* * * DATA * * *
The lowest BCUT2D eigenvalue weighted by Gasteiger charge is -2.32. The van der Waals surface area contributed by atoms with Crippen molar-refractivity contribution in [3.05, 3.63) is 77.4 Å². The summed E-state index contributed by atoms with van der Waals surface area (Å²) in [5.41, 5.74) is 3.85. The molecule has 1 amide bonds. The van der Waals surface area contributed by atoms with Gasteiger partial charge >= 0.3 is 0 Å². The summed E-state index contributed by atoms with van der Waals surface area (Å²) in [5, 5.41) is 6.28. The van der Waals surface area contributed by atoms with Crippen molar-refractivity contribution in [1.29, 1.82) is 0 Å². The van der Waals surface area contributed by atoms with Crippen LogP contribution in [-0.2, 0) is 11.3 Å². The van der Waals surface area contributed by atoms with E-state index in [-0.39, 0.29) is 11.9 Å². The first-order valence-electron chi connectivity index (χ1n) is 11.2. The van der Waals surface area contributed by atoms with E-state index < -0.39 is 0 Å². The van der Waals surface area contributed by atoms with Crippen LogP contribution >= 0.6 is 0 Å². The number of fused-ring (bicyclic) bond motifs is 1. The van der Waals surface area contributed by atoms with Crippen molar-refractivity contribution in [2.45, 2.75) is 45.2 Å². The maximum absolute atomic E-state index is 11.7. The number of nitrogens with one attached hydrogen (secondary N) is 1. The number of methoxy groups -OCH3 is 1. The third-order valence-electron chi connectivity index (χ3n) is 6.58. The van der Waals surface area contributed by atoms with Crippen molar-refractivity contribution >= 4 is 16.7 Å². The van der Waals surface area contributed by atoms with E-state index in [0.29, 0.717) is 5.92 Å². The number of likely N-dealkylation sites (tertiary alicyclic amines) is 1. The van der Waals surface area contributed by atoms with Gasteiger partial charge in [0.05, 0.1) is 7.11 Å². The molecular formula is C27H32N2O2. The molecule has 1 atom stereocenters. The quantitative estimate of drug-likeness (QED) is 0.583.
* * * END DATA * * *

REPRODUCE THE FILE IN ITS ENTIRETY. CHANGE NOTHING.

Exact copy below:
The lowest BCUT2D eigenvalue weighted by Gasteiger charge is -2.32. The van der Waals surface area contributed by atoms with Crippen molar-refractivity contribution in [3.05, 3.63) is 77.4 Å². The summed E-state index contributed by atoms with van der Waals surface area (Å²) in [5.41, 5.74) is 3.85. The molecule has 1 amide bonds. The van der Waals surface area contributed by atoms with Gasteiger partial charge >= 0.3 is 0 Å². The summed E-state index contributed by atoms with van der Waals surface area (Å²) in [5, 5.41) is 6.28. The van der Waals surface area contributed by atoms with Crippen molar-refractivity contribution in [1.29, 1.82) is 0 Å². The van der Waals surface area contributed by atoms with Crippen LogP contribution in [-0.2, 0) is 11.3 Å². The van der Waals surface area contributed by atoms with E-state index in [-0.39, 0.29) is 11.9 Å². The first-order valence-electron chi connectivity index (χ1n) is 11.2. The van der Waals surface area contributed by atoms with E-state index < -0.39 is 0 Å². The van der Waals surface area contributed by atoms with Crippen LogP contribution >= 0.6 is 0 Å². The number of fused-ring (bicyclic) bond motifs is 1. The van der Waals surface area contributed by atoms with Crippen molar-refractivity contribution in [2.45, 2.75) is 45.2 Å². The maximum absolute atomic E-state index is 11.7. The number of nitrogens with one attached hydrogen (secondary N) is 1. The number of methoxy groups -OCH3 is 1. The third-order valence-electron chi connectivity index (χ3n) is 6.58. The van der Waals surface area contributed by atoms with Crippen molar-refractivity contribution >= 4 is 16.7 Å². The van der Waals surface area contributed by atoms with E-state index in [0.29, 0.717) is 5.92 Å². The number of likely N-dealkylation sites (tertiary alicyclic amines) is 1. The van der Waals surface area contributed by atoms with Gasteiger partial charge in [0.05, 0.1) is 7.11 Å². The molecular formula is C27H32N2O2. The molecule has 1 atom stereocenters. The quantitative estimate of drug-likeness (QED) is 0.583.